Giardiasis In horses

Discussion in 'Equine' started by Lisa in WA, Jan 26, 2018.

  1. Lisa in WA

    Lisa in WA Formerly LisainN.Idaho Supporter

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    Anyone ever deal with it?
    I have a mare (Windsong for the old timers here) who has had an issue with a kind of chronic diarrhea (fully formed stools but squirts liquid at the end of defecation). Seems like it cropped up last summer and it’s waxed and waned. No weight loss, coat looks good, eyes bright but a horse keeping nightmare, particularly in winter...trying to keep legs, butt and tail clean.

    Had her blood and manure tested and everything came up clean. Put her on months of Sandclear (the psyllium helped to a degree), though her fecals were clean, we power pack dewormed her with panacur, put her on BioSponge for 6 weeks, and finally, though giardia is “rare” in horses, occurs mostly near water like creeks, rivers etc. and wasn’t included in the tests, put her on a course of metronadizole. She’s been on it for a few weeks, just finished and it’s worked!

    Upon questioning the vet, it’s possible that she was infected three years ago or longer when she lived at the cabin and we had lots of water, beaver (they actually call giardia, Beaver Fever) and the parasites encysted and went dormant till last summer.

    Though upon further thought, I remembered she had a problem with “juicy poops” a few years ago at the cabin and the vet thought she might have sand in her gut so we put her on Sand Clear.
    So...long story but if you have a horse dealing with chronic juicy poops, you might consider giardia as a cause.
    Apparently it’s on the rise.
     
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  2. M5farm

    M5farm Well-Known Member

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    we had an issue last year with one, Wormed and Moved her to a different pasture and it cleared up. Im not sure what she had but by your description it sounds the same. We have had no issues since . The lot she was in was bordered by woods and during this time had high water in the edges . The field directly across the road has water on it but less wooded areas. I thought she may have been eating a particular plant that was causing it the other 3 never had issues . she was a rescue that was starved down before she got here.
     

  3. TroyT

    TroyT Well-Known Member

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    Have you tried ulcer guard for horses and/or switching her to a rougher hay?
     
  4. Lisa in WA

    Lisa in WA Formerly LisainN.Idaho Supporter

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    Mine? No, the vet didn’t think her symptoms were indicative of ulcer. I don’t know what’s you mean by rougher hay. She is on a good orchard grass/Timothy hay and I board her now so switching hay isn’t an option.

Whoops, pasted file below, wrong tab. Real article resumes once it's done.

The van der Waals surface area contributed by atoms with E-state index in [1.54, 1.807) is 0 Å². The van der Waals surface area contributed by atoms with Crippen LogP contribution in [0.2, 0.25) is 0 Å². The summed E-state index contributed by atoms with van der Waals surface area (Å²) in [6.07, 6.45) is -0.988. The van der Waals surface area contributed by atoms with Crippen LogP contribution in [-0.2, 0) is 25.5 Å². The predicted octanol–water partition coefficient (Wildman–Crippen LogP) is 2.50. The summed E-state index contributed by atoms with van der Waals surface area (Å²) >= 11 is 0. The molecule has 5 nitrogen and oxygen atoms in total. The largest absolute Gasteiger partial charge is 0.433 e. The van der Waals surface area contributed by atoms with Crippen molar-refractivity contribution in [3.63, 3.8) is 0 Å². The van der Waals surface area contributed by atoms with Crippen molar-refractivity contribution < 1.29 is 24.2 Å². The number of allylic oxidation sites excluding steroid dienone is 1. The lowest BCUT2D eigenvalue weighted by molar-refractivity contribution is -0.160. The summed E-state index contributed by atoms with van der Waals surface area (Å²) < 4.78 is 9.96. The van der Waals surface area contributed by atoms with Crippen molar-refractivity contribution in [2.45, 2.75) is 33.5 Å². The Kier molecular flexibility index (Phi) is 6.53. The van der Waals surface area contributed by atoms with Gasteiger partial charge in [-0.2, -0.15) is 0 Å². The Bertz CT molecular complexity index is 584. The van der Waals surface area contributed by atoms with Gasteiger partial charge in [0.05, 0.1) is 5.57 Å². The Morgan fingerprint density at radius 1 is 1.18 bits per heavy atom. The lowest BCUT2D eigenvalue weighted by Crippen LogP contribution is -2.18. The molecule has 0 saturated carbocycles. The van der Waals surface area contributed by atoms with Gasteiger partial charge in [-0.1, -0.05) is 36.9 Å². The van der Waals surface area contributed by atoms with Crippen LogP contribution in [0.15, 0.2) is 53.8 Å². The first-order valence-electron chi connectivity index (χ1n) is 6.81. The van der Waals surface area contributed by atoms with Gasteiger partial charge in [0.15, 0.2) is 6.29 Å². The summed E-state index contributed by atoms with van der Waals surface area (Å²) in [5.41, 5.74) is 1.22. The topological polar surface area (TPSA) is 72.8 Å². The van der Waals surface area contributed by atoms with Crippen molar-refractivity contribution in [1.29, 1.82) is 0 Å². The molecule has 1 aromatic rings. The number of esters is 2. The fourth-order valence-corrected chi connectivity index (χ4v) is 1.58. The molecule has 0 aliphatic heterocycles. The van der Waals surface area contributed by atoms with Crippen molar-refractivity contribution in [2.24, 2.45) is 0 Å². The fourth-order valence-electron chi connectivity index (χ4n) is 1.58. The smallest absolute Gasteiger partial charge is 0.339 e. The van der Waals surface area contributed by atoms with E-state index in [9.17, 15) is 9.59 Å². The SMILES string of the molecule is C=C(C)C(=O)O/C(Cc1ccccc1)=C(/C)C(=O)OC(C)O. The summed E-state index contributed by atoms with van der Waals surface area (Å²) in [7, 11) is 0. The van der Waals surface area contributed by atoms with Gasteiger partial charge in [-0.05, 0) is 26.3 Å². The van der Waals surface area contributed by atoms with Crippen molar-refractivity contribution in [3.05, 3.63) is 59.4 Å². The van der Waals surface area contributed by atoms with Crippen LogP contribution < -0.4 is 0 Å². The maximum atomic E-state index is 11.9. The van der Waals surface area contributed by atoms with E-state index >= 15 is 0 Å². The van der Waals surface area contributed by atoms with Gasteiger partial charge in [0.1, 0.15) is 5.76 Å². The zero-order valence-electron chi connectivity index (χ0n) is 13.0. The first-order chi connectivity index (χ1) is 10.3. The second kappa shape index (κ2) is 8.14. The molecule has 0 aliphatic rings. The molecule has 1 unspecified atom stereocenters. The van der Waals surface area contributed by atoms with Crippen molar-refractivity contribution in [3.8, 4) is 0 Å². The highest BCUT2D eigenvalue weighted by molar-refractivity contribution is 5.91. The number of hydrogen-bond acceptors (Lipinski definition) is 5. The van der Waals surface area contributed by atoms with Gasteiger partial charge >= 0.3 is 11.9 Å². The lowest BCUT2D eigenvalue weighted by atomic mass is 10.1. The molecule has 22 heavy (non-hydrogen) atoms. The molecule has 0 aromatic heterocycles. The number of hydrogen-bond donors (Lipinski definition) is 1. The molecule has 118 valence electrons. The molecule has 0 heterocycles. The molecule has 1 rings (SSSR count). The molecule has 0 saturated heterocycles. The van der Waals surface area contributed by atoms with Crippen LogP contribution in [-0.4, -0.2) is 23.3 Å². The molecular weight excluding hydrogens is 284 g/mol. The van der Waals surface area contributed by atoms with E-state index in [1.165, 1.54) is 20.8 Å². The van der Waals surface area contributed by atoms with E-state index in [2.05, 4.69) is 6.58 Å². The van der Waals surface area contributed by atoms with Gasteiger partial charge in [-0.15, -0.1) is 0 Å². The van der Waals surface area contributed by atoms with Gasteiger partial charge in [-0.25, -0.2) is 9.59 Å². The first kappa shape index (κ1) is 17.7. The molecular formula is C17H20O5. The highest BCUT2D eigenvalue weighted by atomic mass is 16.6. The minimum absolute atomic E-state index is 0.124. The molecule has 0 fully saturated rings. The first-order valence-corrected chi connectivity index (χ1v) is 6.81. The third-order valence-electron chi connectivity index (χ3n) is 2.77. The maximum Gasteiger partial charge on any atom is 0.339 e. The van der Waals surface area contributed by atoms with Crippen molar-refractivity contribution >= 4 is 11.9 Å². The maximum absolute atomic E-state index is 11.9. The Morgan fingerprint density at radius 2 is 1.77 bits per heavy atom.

And since the flagyl (metronadizole) worked...we have a pretty good idea it was giardia.
     
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  5. TroyT

    TroyT Well-Known Member

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    Our horses have manure problems when the hay is too soft like orchard grass, not enough fiber, so we feed mostly timothy. Glad you got it cleared up. Next time I see our vet I will ask him about it.
     
  6. Lisa in WA

    Lisa in WA Formerly LisainN.Idaho Supporter

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    I sure wish we'd tried the Metro right off the bat. Its always the last thing you try that works. :D
    We do have the best timothy here in Washington, don't we?
     
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  7. TroyT

    TroyT Well-Known Member

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    Yep we have great timothy here in WA. We buy it in compressed bails. I really love those things..
     
  8. Lisa in WA

    Lisa in WA Formerly LisainN.Idaho Supporter

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    Basin Timothy is hte best in the U.S. or maybe World, considering we have to jockey with international buyers to get it.
     
  9. TroyT

    TroyT Well-Known Member

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    True, we get our timothy from an exporter. Saves a bunch of money the bummer is we have to go get it, so it takes up a couple of week ends. I think we paid $260 a ton for compressed 2nd cutting Timothy last year. Which is much cheaper that $340 a ton for 3 string 2nd cutting Timothy was going for west of the mountains at the time, compressed bales were ever more expensive.